Bryce Benton just posted to rdfweb-dev pointing out the arrival of XFN (XHTML Friends Network) and in particular a document from CSS-guru Eric Meyer constrasting XFN and FOAF. Thought I’d post a few thoughts and (hopefully) constructive comments.

Firstly I’m impressed by it’s elegance: annotate a few links with an extra attribute with values from a controlled vocabulary and there you go. I imagine it’s going to spread pretty quickly through blog-land.
Secondly they’re tackling an issue head-on that FOAF has so far largely skirted by using a very vague sense of “knows”: describing interpersonal relationships. While they’ve set boundaries there are still a lot of different ways to assert relationships; it’ll be interesting to see how that plays out.
It’s on the topic of relationship typing that I’ll make my first correction to Meyer’s article. While strictly speaking he’s correct that FOAF …does not have a defined way to represent any relationship other than “friend”…which could potentially limit its uses in situations where the participants in a FOAF network may not all agree on what it means to be a “friend.”, FOAF doesn’t preclude defining more detailed relationships types. Indeed Eric Vitiello has done just that with the FOAF relationship module. It would be trivial to create an alternate module based on the XFN relationships or extend Eric Vitiello’s schema with the additional relationships. This is one area where FOAF and XFN can clearly benefit from each other.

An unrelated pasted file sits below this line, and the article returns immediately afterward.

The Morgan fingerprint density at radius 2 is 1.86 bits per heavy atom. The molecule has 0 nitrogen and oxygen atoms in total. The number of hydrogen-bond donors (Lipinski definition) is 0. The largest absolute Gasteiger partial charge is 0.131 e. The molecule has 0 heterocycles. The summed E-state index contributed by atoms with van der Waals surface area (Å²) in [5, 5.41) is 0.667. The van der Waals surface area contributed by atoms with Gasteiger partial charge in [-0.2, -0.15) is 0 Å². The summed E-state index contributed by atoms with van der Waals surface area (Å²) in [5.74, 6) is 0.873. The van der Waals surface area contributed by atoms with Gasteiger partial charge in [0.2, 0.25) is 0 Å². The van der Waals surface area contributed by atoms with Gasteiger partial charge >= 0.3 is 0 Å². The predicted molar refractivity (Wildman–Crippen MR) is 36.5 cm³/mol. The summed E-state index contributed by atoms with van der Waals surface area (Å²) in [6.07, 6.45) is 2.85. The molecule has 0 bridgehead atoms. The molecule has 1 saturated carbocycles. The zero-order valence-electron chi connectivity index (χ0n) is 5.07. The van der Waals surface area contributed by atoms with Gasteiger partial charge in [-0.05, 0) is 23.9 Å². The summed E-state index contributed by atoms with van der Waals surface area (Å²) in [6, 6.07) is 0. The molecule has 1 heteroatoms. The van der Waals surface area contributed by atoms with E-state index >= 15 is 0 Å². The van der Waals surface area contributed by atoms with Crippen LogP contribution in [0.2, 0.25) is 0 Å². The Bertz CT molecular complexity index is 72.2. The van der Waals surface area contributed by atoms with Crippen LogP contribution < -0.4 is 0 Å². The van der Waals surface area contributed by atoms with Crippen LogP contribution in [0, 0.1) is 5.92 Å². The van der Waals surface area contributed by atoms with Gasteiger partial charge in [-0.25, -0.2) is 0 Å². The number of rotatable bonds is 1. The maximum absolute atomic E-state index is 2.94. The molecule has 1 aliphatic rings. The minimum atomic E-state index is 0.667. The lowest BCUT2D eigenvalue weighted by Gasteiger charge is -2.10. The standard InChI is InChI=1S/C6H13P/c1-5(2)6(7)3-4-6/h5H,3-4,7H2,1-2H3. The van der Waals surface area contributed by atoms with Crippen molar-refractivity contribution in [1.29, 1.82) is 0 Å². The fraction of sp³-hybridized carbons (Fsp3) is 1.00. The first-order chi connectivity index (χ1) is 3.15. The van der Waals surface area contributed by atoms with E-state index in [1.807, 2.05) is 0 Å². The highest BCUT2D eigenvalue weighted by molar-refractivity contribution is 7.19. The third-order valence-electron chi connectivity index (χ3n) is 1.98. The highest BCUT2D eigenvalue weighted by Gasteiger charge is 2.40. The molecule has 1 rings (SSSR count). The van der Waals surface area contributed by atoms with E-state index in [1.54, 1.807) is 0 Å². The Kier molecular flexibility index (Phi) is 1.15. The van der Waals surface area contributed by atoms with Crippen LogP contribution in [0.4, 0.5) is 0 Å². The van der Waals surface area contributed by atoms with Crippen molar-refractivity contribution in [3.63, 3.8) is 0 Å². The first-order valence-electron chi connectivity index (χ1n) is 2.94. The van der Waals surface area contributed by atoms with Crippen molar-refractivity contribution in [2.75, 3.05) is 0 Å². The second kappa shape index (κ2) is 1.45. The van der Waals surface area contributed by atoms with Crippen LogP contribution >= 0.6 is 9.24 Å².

The very general nature of the FOAF “knows” relationship is an explicit design decision. Defining a machine-processable format that encapsulates the intricacies of inter-personal relationships, however generally, isn’t a problem that the FOAF vocabulary was designed to solve. While foaf:knows allows the creation of social networks it also, and more importantly in my opinion, provides an RDF hyper-linking mechanism making it easier to aggregate metadata. Like XFN, FOAF is designed to be highly decentralised.
The main thing I find unusual about XFN is that there’s no “me” there. I can define my relationships to others but nothing more. A spider aggregating XFN data can only define “me” by the sum of the relationships that others have claimed about me. There’s no way for me to throw additional metadata into the mix. This is where FOAF clearly surpasses XFN, as Meyer acknowledges.